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Feeding the Soul


Early human civilisations viewed food as medicine. Today, taste and convenience trump nutritional objectives when it comes to our food. Yet as more of us are seeking healthier lifestyles, there’s a growing interest in nutrition. We check out a few of the most nutrient-dense foods and how to incorporate them into our diets.

 

  1. Kale

    Of all the dark leafy greens, kale takes the top spot.

    Without a doubt one of the most super superfoods, kale is brimming with vitamins C, A, K1 and B6, plus large amounts of potassium, calcium, magnesium, copper and manganese.

    It also has a good balance of omega-3 and omega-6 fatty acids.

    Kale also packs a powerful punch of antioxidants such as quercetin (an anti-viral that can combat the common cold) and carotenoids for good eyesight.

    Kale can be eaten raw or cooked – add it to pasta sauce, soups, curries, smoothies and salad!

    And why not switch out your potato chips for a healthier alternative?

    Line a tray with washed kale leaves, drizzle with olive oil and sprinkle with salt. Bake until the edges are brown (10 to 15 mins) and voilà – kale chips!


  2. Quinoa

    Perhaps the most nutritious grain of all, quinoa is a one of the few plant goods considered a complete protein, offering all the essential amino acids in sufficient amounts.

    This complex carbohydrate is a fantastic energy source that will keep you fuller for longer and is not only high in protein and fibre – it’s also packing several B vitamins, magnesium, iron, potassium and phosphorus.

    Good news for coeliacs and gluten-free folk: this whole grain is naturally free from gluten!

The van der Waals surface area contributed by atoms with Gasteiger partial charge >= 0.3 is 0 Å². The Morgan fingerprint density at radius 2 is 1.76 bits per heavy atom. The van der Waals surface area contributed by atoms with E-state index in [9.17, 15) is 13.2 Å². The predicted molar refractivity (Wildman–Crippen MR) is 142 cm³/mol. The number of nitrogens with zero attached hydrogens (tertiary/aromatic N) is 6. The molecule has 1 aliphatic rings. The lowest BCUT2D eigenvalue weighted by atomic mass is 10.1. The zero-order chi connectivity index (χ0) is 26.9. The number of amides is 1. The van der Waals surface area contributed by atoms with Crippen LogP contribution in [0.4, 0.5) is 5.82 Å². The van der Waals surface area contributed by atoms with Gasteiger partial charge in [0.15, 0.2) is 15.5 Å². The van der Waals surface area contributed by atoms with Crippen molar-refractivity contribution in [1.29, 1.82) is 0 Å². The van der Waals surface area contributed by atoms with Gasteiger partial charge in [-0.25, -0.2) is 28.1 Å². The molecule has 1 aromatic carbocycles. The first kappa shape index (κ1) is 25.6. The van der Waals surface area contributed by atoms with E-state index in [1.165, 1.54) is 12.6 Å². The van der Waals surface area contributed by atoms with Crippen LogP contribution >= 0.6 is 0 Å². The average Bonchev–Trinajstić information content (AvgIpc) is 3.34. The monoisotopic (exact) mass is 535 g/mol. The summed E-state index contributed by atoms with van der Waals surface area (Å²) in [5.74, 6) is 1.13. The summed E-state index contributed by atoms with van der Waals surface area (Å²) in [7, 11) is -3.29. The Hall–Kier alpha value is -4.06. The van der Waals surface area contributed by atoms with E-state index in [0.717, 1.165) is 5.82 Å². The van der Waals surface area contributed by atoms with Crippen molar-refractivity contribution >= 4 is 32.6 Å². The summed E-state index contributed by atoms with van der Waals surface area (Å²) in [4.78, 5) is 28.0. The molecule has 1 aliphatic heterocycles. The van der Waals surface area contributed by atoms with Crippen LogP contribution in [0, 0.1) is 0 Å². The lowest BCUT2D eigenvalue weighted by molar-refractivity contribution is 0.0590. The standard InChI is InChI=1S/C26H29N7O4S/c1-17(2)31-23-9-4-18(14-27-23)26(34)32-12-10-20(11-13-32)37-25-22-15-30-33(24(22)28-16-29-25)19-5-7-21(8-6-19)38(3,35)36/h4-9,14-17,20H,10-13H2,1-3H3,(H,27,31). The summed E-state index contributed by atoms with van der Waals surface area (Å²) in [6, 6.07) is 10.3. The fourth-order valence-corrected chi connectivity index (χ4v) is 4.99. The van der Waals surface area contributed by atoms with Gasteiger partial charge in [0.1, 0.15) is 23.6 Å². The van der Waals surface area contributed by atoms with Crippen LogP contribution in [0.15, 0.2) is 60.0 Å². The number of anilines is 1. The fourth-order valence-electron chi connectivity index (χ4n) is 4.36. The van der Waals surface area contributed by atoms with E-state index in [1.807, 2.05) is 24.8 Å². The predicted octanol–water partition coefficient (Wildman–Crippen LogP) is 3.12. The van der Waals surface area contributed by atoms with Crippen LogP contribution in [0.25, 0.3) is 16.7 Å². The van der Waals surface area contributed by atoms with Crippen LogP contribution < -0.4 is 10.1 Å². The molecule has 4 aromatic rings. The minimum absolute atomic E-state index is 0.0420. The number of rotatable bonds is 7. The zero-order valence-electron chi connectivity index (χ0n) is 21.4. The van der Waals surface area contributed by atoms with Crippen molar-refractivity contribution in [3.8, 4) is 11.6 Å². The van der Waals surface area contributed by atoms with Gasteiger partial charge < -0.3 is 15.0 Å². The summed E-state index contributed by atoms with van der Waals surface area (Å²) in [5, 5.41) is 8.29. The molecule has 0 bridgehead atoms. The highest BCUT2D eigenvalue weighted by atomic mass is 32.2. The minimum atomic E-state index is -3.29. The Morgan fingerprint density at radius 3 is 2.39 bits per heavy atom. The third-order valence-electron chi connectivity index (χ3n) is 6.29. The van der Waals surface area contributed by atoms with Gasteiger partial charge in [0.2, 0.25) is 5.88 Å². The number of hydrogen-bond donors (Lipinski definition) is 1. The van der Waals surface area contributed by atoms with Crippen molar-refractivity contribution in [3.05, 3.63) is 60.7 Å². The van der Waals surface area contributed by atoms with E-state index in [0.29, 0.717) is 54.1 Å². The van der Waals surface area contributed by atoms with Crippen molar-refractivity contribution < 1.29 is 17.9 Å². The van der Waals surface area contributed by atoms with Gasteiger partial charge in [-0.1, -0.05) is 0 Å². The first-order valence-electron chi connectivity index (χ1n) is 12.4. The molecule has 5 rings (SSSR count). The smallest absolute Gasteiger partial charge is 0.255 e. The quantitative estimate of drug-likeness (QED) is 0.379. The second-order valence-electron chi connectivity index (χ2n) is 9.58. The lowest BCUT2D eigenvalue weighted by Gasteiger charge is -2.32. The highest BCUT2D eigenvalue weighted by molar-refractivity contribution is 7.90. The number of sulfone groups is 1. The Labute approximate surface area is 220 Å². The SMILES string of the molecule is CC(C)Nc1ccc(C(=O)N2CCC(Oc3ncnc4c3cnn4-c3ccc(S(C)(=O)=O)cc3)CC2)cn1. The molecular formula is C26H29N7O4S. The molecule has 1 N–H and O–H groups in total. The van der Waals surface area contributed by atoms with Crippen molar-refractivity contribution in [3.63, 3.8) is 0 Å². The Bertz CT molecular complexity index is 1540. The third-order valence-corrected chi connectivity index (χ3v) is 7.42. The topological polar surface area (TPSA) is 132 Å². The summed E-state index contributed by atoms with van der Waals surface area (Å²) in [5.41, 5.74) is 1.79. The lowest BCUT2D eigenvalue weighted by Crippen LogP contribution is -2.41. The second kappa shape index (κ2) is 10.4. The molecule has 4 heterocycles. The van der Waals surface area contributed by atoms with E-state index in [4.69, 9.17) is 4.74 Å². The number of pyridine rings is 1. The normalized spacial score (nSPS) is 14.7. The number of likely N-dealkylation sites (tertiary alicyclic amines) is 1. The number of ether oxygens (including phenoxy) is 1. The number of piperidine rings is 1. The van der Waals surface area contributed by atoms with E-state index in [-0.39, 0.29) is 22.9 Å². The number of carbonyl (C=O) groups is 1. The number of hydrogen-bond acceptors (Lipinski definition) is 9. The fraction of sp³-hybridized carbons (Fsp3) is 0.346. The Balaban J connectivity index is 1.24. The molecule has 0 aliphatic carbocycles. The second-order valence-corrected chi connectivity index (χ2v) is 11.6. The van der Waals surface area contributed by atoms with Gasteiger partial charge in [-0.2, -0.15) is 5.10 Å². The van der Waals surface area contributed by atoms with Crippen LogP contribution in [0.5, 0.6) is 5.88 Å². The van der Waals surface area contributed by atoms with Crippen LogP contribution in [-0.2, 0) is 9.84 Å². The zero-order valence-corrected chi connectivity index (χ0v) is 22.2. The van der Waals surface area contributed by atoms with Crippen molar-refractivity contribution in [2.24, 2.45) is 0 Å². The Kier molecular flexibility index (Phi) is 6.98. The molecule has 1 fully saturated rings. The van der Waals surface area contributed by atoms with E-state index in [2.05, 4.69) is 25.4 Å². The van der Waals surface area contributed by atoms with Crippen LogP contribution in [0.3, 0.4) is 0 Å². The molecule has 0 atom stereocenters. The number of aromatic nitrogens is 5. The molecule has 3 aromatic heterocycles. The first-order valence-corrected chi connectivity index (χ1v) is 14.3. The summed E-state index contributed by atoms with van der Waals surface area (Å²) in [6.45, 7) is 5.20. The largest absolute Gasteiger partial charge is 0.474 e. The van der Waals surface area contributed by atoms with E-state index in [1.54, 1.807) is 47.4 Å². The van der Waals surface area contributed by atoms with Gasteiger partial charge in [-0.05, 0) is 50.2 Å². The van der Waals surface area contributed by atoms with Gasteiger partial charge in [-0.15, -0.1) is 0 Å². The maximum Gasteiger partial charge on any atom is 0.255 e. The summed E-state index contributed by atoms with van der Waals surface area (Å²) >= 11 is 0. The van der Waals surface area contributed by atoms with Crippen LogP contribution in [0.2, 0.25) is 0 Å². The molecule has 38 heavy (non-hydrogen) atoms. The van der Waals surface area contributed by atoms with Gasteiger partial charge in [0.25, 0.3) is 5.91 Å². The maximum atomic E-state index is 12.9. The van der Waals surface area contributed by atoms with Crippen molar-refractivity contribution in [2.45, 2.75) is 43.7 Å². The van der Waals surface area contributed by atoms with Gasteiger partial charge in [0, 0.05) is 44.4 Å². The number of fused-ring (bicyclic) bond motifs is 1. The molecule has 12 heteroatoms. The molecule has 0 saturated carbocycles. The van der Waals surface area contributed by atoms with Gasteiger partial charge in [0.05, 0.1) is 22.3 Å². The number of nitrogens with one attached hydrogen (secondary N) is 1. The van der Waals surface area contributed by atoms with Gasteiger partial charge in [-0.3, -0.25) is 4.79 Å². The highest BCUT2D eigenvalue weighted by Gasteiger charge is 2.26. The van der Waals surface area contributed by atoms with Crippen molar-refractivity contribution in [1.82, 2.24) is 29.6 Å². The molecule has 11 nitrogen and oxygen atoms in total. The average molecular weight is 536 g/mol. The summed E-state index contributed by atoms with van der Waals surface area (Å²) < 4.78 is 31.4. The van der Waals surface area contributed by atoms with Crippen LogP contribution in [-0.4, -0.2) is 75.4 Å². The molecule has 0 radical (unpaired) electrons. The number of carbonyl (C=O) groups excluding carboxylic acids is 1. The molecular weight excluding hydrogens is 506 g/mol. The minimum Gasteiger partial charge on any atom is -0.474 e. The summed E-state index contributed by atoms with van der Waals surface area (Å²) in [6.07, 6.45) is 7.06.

Quinoa can replace pasta or rice as the primary source of carbs in a meal.

    It can also be used as a substitute for your morning porridge!

    For dinner, why not stuff capsicums or heirloom tomatoes with a seasoned quinoa mix for a hearty plant-based and gluten-free meal?


  3. Garlic

    These amazing little cloves are in a league of their own!

    Not only does garlic make almost every savoury dish much tastier, it’s also loaded with vital nutrients such as calcium, potassium, copper, manganese and selenium.

    Allicin, garlic’s active ingredient that gives it its unique odour, is an incredibly important nutrient that reduces inflammation and offers antioxidant benefits.

    Garlic has also been shown to fight off the common cold, and lower blood pressure and ‘bad’ LDL cholesterol.

    Garlic can be incorporated into most savoury foods like pasta, salad, pesto, soups/stews, stir-fries and more.

    Not a fan of the garlic taste? Dried garlic capsules are available from most health food stores and vitamin retailers.


  4. Seaweed

    Seaweed/kelp deserves more recognition than it currently gets – it’s not just for fish!

    Seaweed has been found to be even more nutritious than land vegetables in many cases; it’s particularly high in minerals like calcium, iron, magnesium, manganese – and iodine!

    Iodine is vital for optimal thyroid function, and because New Zealand soils are relatively low in iodine, many Kiwis are lacking this nutrient in their diet.

    Eating kelp or consuming kelp supplements once a week can give your body all the iodine it needs.

    Try adding a sheet of nori to a wrap or sandwich, make your own sushi rolls, or incorporate small pieces of nori into your salads or stir-fries.

    Seaweed snacks are also available from most supermarkets and Asian food stores, as are kelp noodles.


Seaweed

Seaweed spectacular: the delicious nutritious delights of this oceanic gourmet ingredient

It enjoys a great reputation in the context of its relationship with sushi, and plays an important role in miso soup, but have you ever stopped to consider the real benefits of seaweed?

Seaweed

Incredibly rich in antioxidants, vitamins and minerals, seawood may not be a pretty face but it’s got some incredible street cred when it comes to its nutritional content. Low in calories, research has demonstrated it may help regulate hormones, is a good all round tonic, may improve heart health and provides your daily dose of iodine, a mineral that is critical for healthy thyroid function.
This dense green or brown sea vegetable can be introduced to your regular diet in a number of ways. Nori seaweed sheets can be used to roll sushi, tucked into a wrap or sandwich, cut in to pieces and tossed through a salad or added to pastas, casseroles, stews and soups.
As the Japanese say, ‘Oishii!’ (delicious).